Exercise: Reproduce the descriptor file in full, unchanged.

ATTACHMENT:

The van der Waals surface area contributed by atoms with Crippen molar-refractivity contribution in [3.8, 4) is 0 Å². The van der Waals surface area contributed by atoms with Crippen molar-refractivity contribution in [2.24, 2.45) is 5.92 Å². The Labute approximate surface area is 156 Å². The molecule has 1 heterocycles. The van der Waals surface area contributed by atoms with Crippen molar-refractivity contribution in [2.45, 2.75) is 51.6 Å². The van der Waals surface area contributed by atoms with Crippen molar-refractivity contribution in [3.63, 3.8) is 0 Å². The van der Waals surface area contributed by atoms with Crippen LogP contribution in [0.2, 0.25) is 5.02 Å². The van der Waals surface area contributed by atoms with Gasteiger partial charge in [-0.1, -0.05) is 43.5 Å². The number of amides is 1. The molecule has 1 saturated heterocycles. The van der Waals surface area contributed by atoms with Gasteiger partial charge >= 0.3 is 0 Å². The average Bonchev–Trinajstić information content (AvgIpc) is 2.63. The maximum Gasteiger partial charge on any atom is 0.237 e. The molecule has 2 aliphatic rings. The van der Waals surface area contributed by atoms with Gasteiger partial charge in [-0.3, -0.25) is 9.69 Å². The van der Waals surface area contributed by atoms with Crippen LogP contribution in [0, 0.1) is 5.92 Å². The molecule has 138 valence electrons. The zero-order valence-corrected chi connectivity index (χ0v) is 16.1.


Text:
The van der Waals surface area contributed by atoms with Crippen molar-refractivity contribution in [3.8, 4) is 0 Å². The van der Waals surface area contributed by atoms with Crippen molar-refractivity contribution in [2.24, 2.45) is 5.92 Å². The Labute approximate surface area is 156 Å². The molecule has 1 heterocycles. The van der Waals surface area contributed by atoms with Crippen molar-refractivity contribution in [2.45, 2.75) is 51.6 Å². The van der Waals surface area contributed by atoms with Crippen molar-refractivity contribution in [3.63, 3.8) is 0 Å². The van der Waals surface area contributed by atoms with Crippen LogP contribution in [0.2, 0.25) is 5.02 Å². The van der Waals surface area contributed by atoms with Gasteiger partial charge in [-0.1, -0.05) is 43.5 Å². The number of amides is 1. The molecule has 1 saturated heterocycles. The van der Waals surface area contributed by atoms with Gasteiger partial charge >= 0.3 is 0 Å². The average Bonchev–Trinajstić information content (AvgIpc) is 2.63. The maximum Gasteiger partial charge on any atom is 0.237 e. The molecule has 2 aliphatic rings. The van der Waals surface area contributed by atoms with Gasteiger partial charge in [-0.3, -0.25) is 9.69 Å². The van der Waals surface area contributed by atoms with Crippen LogP contribution in [0, 0.1) is 5.92 Å². The molecule has 138 valence electrons. The zero-order valence-corrected chi connectivity index (χ0v) is 16.1.